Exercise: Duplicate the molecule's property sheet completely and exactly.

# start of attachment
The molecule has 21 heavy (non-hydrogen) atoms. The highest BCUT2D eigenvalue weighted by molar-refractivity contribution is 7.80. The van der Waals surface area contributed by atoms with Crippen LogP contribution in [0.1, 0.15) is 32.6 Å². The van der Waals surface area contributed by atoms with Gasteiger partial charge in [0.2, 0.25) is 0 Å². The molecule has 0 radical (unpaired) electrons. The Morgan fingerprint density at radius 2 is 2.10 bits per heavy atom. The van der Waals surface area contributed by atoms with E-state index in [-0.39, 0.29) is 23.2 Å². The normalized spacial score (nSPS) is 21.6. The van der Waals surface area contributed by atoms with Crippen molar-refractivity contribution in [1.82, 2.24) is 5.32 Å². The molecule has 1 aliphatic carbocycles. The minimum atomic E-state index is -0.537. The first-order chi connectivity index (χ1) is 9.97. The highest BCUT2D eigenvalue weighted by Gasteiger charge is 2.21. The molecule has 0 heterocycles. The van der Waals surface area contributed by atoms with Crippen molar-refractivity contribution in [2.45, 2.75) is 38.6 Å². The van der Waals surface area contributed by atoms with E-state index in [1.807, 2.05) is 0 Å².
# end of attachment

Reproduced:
The molecule has 21 heavy (non-hydrogen) atoms. The highest BCUT2D eigenvalue weighted by molar-refractivity contribution is 7.80. The van der Waals surface area contributed by atoms with Crippen LogP contribution in [0.1, 0.15) is 32.6 Å². The van der Waals surface area contributed by atoms with Gasteiger partial charge in [0.2, 0.25) is 0 Å². The molecule has 0 radical (unpaired) electrons. The Morgan fingerprint density at radius 2 is 2.10 bits per heavy atom. The van der Waals surface area contributed by atoms with E-state index in [-0.39, 0.29) is 23.2 Å². The normalized spacial score (nSPS) is 21.6. The van der Waals surface area contributed by atoms with Crippen molar-refractivity contribution in [1.82, 2.24) is 5.32 Å². The molecule has 1 aliphatic carbocycles. The minimum atomic E-state index is -0.537. The first-order chi connectivity index (χ1) is 9.97. The highest BCUT2D eigenvalue weighted by Gasteiger charge is 2.21. The molecule has 0 heterocycles. The van der Waals surface area contributed by atoms with Crippen molar-refractivity contribution in [2.45, 2.75) is 38.6 Å². The van der Waals surface area contributed by atoms with E-state index in [1.807, 2.05) is 0 Å².